Lida Jacob

It is not often that the typical hard-nosed bureaucrat gets to respond at a deeper level to the citizens of the district she or he is called to head. What with recurring law and order issues, revenue collection and recovery campaigns, innumerable committees to chair, official functions and VVIP visits, responsibility for developmental programmes, and for nearly everything under the sun in the district, even personal needs are perforce pushed aside. Yet, years later, it is the small incidents that touch the heart, which spring to mind while ruminating on “those days”.

I can still see her soot and ash-tinged cheeks, hands, and clothes as she sat there motionless on an earthen wall a few feet away from the charred remains of what was till early morning that day, a home and a family. An older woman was walking listlessly around the still smouldering heap, mumbling and shouting in turns. Inside the darkened wooden door frame and damp ash-strewn floor lay what I would never ever wish to see again—the horribly charred bodies of three young children, all below five years of age.

Though still early morning, a couple of policemen were busy with the formalities even while trying to keep the growing crowd from drawing too close to the scene of this terrible accident. I had woken up very early that day after getting a report from the police of a fire outbreak caused by an overturned kerosene lamp, resulting in the death of the three little children who were asleep while their mothers had gone to work in a cashew factory a good distance away.                              

In charge was their grandfather who had received severe burns while attempting to save the children and was now battling for life in the government hospital.  My eyes took in the dismal sight—three innocent babes lying in Death’s grim clasp, a deranged grandmother mentally far removed from the harsh reality, and a mother staring stonily at the entire scene from her seat on the earthen wall. The ward member of the village council and neighbours informed that the family had taken up residence there just a few years ago. The daughter, recently deserted by her husband, was the mother of two of the children and the third was the older woman’s child. The family of six depended solely on the earnings of the two women whose employment was on casual contract basis. However, the older woman who was suffering from mental depression was denied work whenever her mental problems grew acute.

Looking at the younger woman I realised that the usual official announcement that condescendingly assured a compensation as relief aid from the government (a meagre amount in those days and much delayed too) was totally inappropriate here and that I had no one to say even that to. “What is my role here?” I asked myself, as a woman, as a mother, as a representative of the state government.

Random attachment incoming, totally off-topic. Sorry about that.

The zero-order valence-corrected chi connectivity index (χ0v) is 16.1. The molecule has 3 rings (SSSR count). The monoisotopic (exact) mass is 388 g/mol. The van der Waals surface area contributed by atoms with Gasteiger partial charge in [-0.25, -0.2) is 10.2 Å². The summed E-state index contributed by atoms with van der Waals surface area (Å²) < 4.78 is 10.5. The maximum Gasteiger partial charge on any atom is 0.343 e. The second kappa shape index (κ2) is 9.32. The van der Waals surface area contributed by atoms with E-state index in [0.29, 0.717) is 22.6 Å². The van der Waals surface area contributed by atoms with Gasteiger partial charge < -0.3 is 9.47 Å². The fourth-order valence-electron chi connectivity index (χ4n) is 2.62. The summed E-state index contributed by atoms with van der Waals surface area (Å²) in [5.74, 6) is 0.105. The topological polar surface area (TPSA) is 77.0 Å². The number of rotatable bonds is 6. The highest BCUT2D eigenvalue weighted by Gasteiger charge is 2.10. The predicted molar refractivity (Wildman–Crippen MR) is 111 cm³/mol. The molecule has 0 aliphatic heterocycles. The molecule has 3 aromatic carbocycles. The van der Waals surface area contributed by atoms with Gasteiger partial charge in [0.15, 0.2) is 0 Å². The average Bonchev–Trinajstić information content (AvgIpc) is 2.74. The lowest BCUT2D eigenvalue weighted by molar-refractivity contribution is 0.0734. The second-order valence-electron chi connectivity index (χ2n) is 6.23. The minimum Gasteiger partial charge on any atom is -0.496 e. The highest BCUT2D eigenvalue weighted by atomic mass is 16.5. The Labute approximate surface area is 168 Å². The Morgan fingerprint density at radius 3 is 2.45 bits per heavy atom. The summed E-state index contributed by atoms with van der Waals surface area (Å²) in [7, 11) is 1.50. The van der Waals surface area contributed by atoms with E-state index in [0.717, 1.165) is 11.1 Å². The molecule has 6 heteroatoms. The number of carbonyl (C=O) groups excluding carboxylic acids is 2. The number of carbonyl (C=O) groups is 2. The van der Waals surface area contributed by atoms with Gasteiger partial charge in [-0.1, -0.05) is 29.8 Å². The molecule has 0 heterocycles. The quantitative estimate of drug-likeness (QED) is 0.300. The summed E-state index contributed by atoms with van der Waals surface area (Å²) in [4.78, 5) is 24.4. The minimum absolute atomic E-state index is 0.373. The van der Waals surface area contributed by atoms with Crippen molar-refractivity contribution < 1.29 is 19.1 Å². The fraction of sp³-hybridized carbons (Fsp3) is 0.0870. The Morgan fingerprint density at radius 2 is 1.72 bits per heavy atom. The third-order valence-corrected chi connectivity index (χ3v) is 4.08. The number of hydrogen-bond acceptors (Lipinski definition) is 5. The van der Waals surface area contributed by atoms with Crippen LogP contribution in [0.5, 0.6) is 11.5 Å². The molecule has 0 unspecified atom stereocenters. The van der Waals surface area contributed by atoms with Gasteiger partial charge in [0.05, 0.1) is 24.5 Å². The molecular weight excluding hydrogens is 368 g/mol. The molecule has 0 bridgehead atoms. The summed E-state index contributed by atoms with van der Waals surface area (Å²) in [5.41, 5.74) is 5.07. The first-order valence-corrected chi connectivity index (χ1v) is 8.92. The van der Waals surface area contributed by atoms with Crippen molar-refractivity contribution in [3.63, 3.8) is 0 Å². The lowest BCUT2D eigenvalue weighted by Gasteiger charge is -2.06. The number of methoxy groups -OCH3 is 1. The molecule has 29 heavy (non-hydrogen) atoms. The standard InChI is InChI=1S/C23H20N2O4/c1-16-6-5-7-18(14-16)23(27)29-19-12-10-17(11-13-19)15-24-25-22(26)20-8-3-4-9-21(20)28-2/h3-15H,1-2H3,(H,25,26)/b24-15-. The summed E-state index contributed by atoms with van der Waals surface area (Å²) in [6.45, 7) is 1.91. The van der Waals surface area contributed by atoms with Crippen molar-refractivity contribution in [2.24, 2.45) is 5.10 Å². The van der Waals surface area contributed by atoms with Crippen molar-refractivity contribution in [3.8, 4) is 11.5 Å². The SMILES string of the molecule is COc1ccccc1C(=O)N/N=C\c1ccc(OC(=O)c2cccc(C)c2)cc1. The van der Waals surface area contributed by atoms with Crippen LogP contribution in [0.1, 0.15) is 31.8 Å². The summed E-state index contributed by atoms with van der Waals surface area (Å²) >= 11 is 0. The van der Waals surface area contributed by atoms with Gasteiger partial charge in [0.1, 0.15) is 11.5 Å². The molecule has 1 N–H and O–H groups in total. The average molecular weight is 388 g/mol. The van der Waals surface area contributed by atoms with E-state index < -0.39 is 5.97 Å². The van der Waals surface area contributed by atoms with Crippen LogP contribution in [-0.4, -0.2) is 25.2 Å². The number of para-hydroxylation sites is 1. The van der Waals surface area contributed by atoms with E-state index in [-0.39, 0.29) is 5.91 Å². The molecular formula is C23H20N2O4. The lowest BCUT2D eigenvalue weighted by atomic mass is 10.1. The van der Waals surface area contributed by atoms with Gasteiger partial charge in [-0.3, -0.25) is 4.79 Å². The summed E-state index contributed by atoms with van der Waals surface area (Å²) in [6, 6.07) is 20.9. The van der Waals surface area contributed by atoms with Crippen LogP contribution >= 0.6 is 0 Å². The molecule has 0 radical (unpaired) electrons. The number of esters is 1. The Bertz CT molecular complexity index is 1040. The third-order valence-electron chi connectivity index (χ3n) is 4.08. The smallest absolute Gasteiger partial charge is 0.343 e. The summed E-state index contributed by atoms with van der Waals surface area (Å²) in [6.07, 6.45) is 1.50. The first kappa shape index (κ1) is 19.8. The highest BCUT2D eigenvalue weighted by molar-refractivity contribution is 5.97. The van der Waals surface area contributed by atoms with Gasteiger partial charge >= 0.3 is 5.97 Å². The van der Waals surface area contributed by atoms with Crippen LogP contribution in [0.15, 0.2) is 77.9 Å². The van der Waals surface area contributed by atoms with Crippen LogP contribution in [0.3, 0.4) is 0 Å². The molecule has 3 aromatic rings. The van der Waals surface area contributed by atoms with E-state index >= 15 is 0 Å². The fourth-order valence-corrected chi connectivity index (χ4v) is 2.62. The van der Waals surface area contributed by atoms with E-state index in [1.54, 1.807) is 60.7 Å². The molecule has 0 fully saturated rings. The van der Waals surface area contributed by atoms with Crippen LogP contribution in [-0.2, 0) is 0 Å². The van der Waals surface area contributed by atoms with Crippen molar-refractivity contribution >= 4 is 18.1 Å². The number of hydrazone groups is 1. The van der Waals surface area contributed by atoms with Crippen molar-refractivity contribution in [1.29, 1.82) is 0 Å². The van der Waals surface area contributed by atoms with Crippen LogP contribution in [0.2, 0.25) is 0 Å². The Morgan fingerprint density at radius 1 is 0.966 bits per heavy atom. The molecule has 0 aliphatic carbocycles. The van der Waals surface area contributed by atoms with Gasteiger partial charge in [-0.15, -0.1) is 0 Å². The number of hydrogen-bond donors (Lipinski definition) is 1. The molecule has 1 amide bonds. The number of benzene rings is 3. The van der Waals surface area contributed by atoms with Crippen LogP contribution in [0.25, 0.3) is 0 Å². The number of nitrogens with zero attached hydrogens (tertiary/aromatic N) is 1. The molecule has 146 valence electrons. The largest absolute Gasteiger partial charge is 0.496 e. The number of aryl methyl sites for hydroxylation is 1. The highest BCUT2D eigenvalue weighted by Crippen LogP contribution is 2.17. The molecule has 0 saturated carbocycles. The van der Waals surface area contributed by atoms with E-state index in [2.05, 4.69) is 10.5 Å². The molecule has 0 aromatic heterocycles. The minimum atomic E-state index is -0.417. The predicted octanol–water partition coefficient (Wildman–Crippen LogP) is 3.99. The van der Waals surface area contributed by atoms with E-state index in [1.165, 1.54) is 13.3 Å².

Involuntarily I drew near her towards the wall and sitting by her side, held her close to me, my arm around her pitifully slender shoulders. She did not move or look at me, her body stiff and straight. I had no words to utter and the crowd seemed to fade away from us. A few lines flashed in my mind, the poet Tennyson’s – “She must weep or she will die.”…..Like summer tempest came her tears – “Sweet my child, I live for thee”, and the biblical passage “Rachel weeping for her children, and would not be comforted,  because they are no more”.

In what seemed an eternity, I felt her shake gently and saw her features grow softer. Then came the avalanche of shuddering sobs heaving out her insides. Shaking all over, she clung to me while I myself experienced some of the traumatic pain thrust on this unfortunate woman. She was grieving the great loss in double measure, both for herself and for her deranged mother, and I had no way to comfort her.

It was quite some time before her heavy but silent weeping ended, but I perceived a change around us. The entire group of onlookers was watching in pin-drop silence, some with moist eyes. To add to the gloom, we received the sad news that the grandfather too had not survived. Before leaving, I gave instructions to the officials to send a report for assistance and rehabilitation, firmly resolved to make it immediate and as adequate as possible.

I ensured that the report to the government was sent promptly from my office without the usual formalities and fretted over the delay, which was part of the system then. We were, however, able to offer the two women support for temporary housing and healthcare along with a small grant for immediate necessities. 

A gleam of hope came to me a few days later when a delegation of the local residents came over to my office to tell me that they had organised a collection drive and now had enough funds to build a new house for them. I realised that they meant what they said, when after a couple of months, along with the two women, I was privileged to enter their new abode. I wonder even to this day whether that instinctive response of mine at the incident site had something to do with this spontaneous act of human kindness from her neighourhood; a wee bit, maybe?

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